NJ heroin crisis: New approaches to detox and rehab
All week, New Jersey 101.5 has focused on New Jersey’s heroin and opiate crisis: What is driving the epidemic, how it’s evolved and what efforts are being made to curb it.
There is an increasing awareness that to turn the tide law enforcement must partner with education and health care officials in order to promote a holistic approach to treatment.
According to Carrier Clinic CEO Don Parker, whether you’re dealing with psychological or physiological issues, “each person needs a unique plan, a unique set of treatments, a unique approach, this is definitely not a one-size-fits-all kind of situation to find the right path to recovery.”
Among the options for treating addiction is a method called transcutaneous electrical nerve stimulation, or TENS, which is the use of electric current to stimulate the nerves for therapeutic purposes.
According to Parker, this therapy is used on the brain's hypothalamus.
“The hypothalamus is the area where when you are addicted to something it has a major impact. It helps you sleep, it helps you concentrate, it helps you feel good about yourself,” he said. “This TENS unit stimulates the hypothalamus back into activity after drug episodes. So we remove the drug from your system; we have new drugs, for instance, like naltrexone, that allows you to block the feeling of the opiate, and get you through the detox process; and then we come back and we rehab your hypothalamus.”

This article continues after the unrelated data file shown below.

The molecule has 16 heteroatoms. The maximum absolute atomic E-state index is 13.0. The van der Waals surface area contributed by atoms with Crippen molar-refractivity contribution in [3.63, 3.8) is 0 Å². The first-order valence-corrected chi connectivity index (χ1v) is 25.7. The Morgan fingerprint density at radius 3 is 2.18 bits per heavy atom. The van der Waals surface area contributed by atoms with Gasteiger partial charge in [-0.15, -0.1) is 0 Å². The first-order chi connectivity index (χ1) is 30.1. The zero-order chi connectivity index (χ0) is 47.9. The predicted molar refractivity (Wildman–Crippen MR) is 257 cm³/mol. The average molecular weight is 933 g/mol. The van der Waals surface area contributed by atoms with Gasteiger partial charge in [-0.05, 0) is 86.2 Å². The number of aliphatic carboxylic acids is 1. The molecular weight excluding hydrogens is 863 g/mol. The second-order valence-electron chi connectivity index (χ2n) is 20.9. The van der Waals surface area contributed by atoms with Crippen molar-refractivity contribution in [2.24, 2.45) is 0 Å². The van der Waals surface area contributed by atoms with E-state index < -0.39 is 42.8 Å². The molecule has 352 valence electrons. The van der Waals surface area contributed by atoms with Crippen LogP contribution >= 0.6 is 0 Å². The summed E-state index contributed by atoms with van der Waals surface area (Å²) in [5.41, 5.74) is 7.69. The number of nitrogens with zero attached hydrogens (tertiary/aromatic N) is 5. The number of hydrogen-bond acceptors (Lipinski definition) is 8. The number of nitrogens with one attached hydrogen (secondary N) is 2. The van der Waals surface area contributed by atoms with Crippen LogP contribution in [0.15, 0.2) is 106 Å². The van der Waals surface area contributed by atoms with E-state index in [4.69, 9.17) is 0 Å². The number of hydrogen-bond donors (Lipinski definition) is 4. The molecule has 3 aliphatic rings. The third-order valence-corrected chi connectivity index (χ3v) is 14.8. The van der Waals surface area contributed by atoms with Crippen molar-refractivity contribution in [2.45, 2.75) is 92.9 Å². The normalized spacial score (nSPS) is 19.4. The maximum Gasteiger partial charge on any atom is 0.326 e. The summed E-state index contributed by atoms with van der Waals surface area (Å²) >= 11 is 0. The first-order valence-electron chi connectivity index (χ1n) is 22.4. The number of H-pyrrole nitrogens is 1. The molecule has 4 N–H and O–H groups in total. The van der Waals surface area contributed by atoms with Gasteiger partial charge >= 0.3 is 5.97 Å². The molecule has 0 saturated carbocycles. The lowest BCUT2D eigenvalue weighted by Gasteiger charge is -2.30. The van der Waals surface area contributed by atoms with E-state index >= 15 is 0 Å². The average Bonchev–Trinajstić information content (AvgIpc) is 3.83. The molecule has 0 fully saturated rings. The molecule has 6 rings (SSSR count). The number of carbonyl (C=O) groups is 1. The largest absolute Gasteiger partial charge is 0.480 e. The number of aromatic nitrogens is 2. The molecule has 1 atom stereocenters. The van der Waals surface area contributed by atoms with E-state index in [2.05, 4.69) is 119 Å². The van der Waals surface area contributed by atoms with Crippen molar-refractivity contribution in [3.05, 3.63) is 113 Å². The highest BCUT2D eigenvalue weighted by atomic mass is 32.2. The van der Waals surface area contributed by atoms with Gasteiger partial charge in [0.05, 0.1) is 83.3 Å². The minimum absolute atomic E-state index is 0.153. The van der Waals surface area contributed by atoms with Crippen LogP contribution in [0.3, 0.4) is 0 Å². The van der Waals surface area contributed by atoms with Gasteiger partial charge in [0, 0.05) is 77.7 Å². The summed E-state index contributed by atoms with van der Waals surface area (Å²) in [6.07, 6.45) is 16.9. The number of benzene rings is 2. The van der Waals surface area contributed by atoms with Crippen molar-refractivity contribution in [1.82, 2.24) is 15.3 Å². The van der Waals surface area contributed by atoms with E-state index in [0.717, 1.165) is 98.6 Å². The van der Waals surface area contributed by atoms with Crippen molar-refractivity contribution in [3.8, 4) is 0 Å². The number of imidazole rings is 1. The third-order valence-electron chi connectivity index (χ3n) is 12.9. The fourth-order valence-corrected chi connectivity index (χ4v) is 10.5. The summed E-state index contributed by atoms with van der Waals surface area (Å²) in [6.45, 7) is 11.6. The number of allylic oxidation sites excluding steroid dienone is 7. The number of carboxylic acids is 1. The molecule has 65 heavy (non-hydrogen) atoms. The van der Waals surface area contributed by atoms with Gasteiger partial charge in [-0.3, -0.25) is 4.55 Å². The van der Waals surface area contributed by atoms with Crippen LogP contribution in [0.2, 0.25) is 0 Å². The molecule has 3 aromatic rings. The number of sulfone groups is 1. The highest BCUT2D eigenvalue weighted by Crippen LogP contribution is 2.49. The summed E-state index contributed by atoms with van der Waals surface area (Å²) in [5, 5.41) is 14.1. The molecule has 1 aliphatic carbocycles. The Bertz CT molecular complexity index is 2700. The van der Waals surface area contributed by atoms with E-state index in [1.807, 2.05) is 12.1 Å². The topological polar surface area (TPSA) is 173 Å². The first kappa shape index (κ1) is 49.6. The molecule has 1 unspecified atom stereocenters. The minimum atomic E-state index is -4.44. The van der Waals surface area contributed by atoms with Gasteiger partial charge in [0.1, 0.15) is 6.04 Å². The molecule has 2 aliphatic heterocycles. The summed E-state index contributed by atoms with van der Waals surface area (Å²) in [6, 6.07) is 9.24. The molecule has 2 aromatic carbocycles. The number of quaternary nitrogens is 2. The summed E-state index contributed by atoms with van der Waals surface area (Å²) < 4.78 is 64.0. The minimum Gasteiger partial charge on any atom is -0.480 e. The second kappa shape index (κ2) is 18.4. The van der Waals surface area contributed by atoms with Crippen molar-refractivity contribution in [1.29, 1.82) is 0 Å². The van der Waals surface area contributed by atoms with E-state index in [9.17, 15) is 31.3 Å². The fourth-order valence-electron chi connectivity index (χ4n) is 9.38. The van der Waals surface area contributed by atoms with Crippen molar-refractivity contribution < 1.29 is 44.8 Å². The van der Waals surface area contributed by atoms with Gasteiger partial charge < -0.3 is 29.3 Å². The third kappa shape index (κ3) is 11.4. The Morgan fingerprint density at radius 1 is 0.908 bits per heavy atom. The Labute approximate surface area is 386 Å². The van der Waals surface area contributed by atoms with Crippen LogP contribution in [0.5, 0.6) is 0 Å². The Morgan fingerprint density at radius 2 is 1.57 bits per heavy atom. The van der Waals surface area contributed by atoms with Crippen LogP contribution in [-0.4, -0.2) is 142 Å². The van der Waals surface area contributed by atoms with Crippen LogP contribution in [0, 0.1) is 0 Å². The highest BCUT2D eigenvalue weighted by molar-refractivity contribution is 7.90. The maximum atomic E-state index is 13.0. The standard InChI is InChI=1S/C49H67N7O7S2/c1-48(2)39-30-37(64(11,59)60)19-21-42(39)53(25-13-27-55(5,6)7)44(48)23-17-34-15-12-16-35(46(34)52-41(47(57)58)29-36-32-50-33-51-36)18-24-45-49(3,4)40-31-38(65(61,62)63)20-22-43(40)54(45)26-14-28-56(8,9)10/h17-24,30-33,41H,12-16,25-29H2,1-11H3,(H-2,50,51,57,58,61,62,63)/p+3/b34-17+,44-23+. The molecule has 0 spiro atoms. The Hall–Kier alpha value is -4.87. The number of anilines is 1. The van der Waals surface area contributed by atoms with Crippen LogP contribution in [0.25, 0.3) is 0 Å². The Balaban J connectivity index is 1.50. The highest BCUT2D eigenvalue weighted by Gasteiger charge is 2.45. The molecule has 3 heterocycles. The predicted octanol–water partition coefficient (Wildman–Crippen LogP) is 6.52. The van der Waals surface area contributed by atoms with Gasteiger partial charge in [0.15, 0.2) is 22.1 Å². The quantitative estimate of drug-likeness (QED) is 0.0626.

He explained the stimulation is done “a couple of times a day for about 30 minutes, and in a week we can get close to full functioning of the hypothalamus."
This treatment is paired with psychological support and physical activity, such as yoga or exercise.
“It’s important to get complementary alternative medicine, new approaches that are physical approaches, bring them all together, help us sit down with a patient and give them alternatives,” he said.
Parker stressed recovery from drug addiction is often a complex problem that requires proper support, treatment and patient participation.
“When you’re taking a chemical out of a body, physiologically there have been so many impacts that have occurred as a result of that chemical,” he said.
Aftercare is a critically important component to the rehabilitation process.
“If we can’t connect someone with a support system in their community after going through detox and rehabilitation, there is frequently a relapse,” Parker said.
“The new approaches we’re taking with different medications and therapies will enhance the opportunity for addicts to make a recovery and fully participate in their lives.”